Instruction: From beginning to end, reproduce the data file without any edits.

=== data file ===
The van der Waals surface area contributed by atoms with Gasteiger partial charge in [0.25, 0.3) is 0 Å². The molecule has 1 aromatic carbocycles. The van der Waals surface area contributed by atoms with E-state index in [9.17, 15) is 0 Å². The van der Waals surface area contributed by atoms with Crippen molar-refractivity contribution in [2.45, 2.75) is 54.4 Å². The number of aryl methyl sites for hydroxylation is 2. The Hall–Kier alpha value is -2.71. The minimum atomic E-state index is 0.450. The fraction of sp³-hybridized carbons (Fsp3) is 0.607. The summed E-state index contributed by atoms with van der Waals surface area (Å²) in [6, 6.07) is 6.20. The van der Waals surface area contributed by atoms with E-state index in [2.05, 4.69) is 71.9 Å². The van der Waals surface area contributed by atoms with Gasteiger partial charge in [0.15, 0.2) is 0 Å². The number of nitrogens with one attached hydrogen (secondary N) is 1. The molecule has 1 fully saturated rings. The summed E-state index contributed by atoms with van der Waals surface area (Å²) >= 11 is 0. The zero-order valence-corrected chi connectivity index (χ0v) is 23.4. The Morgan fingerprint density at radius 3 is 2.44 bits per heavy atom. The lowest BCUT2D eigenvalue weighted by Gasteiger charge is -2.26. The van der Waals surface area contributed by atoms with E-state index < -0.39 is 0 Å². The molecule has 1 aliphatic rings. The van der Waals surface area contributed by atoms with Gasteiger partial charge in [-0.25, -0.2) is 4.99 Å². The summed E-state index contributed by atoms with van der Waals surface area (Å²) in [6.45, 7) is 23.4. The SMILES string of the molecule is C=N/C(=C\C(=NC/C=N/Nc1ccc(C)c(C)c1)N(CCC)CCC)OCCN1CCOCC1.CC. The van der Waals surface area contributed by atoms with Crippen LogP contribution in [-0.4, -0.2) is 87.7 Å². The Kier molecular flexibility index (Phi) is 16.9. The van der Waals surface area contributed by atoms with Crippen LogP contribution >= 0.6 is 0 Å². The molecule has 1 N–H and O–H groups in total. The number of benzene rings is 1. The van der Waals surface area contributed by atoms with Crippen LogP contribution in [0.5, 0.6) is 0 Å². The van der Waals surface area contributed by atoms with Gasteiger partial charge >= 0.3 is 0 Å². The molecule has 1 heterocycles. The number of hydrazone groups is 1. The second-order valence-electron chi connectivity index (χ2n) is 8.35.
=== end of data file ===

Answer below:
The van der Waals surface area contributed by atoms with Gasteiger partial charge in [0.25, 0.3) is 0 Å². The molecule has 1 aromatic carbocycles. The van der Waals surface area contributed by atoms with E-state index in [9.17, 15) is 0 Å². The van der Waals surface area contributed by atoms with Crippen molar-refractivity contribution in [2.45, 2.75) is 54.4 Å². The number of aryl methyl sites for hydroxylation is 2. The Hall–Kier alpha value is -2.71. The minimum atomic E-state index is 0.450. The fraction of sp³-hybridized carbons (Fsp3) is 0.607. The summed E-state index contributed by atoms with van der Waals surface area (Å²) in [6, 6.07) is 6.20. The van der Waals surface area contributed by atoms with E-state index in [2.05, 4.69) is 71.9 Å². The van der Waals surface area contributed by atoms with Gasteiger partial charge in [0.15, 0.2) is 0 Å². The number of nitrogens with one attached hydrogen (secondary N) is 1. The molecule has 1 fully saturated rings. The summed E-state index contributed by atoms with van der Waals surface area (Å²) >= 11 is 0. The zero-order valence-corrected chi connectivity index (χ0v) is 23.4. The Morgan fingerprint density at radius 3 is 2.44 bits per heavy atom. The lowest BCUT2D eigenvalue weighted by Gasteiger charge is -2.26. The van der Waals surface area contributed by atoms with E-state index < -0.39 is 0 Å². The molecule has 1 aliphatic rings. The van der Waals surface area contributed by atoms with Gasteiger partial charge in [-0.25, -0.2) is 4.99 Å². The summed E-state index contributed by atoms with van der Waals surface area (Å²) in [6.45, 7) is 23.4. The SMILES string of the molecule is C=N/C(=C\C(=NC/C=N/Nc1ccc(C)c(C)c1)N(CCC)CCC)OCCN1CCOCC1.CC. The van der Waals surface area contributed by atoms with Crippen LogP contribution in [-0.4, -0.2) is 87.7 Å². The Kier molecular flexibility index (Phi) is 16.9. The van der Waals surface area contributed by atoms with Crippen LogP contribution >= 0.6 is 0 Å². The molecule has 1 N–H and O–H groups in total. The number of benzene rings is 1. The van der Waals surface area contributed by atoms with Crippen LogP contribution in [0.5, 0.6) is 0 Å². The van der Waals surface area contributed by atoms with Gasteiger partial charge >= 0.3 is 0 Å². The molecule has 1 heterocycles. The number of hydrazone groups is 1. The second-order valence-electron chi connectivity index (χ2n) is 8.35.